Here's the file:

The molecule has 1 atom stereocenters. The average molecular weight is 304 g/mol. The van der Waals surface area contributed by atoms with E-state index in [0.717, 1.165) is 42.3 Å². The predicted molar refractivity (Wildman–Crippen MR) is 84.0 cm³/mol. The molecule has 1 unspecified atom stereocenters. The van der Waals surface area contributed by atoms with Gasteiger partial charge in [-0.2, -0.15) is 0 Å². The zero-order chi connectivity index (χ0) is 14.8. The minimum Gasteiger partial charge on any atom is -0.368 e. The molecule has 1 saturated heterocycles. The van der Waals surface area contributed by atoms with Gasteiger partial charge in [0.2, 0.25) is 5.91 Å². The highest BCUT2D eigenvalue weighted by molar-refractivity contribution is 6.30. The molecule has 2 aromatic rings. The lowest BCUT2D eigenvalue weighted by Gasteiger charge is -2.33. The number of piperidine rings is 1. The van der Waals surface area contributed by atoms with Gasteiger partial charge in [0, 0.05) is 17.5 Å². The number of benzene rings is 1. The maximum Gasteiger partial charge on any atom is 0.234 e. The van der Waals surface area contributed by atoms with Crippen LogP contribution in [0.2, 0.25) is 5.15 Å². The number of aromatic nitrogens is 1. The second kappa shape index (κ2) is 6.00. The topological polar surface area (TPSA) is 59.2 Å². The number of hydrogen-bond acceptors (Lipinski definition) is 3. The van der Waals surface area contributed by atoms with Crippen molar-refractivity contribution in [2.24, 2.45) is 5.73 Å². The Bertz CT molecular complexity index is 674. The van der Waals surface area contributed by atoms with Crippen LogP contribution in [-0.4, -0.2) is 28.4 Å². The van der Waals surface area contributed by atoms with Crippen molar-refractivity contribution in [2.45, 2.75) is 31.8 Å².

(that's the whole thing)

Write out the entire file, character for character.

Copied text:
The molecule has 1 atom stereocenters. The average molecular weight is 304 g/mol. The van der Waals surface area contributed by atoms with E-state index in [0.717, 1.165) is 42.3 Å². The predicted molar refractivity (Wildman–Crippen MR) is 84.0 cm³/mol. The molecule has 1 unspecified atom stereocenters. The van der Waals surface area contributed by atoms with Gasteiger partial charge in [-0.2, -0.15) is 0 Å². The zero-order chi connectivity index (χ0) is 14.8. The minimum Gasteiger partial charge on any atom is -0.368 e. The molecule has 1 saturated heterocycles. The van der Waals surface area contributed by atoms with Gasteiger partial charge in [0.2, 0.25) is 5.91 Å². The highest BCUT2D eigenvalue weighted by molar-refractivity contribution is 6.30. The molecule has 2 aromatic rings. The lowest BCUT2D eigenvalue weighted by Gasteiger charge is -2.33. The number of piperidine rings is 1. The van der Waals surface area contributed by atoms with Gasteiger partial charge in [0, 0.05) is 17.5 Å². The number of benzene rings is 1. The maximum Gasteiger partial charge on any atom is 0.234 e. The van der Waals surface area contributed by atoms with Crippen LogP contribution in [0.2, 0.25) is 5.15 Å². The number of aromatic nitrogens is 1. The second kappa shape index (κ2) is 6.00. The topological polar surface area (TPSA) is 59.2 Å². The number of hydrogen-bond acceptors (Lipinski definition) is 3. The van der Waals surface area contributed by atoms with Crippen molar-refractivity contribution in [2.24, 2.45) is 5.73 Å². The Bertz CT molecular complexity index is 674. The van der Waals surface area contributed by atoms with Crippen LogP contribution in [-0.4, -0.2) is 28.4 Å². The van der Waals surface area contributed by atoms with Crippen molar-refractivity contribution in [2.45, 2.75) is 31.8 Å².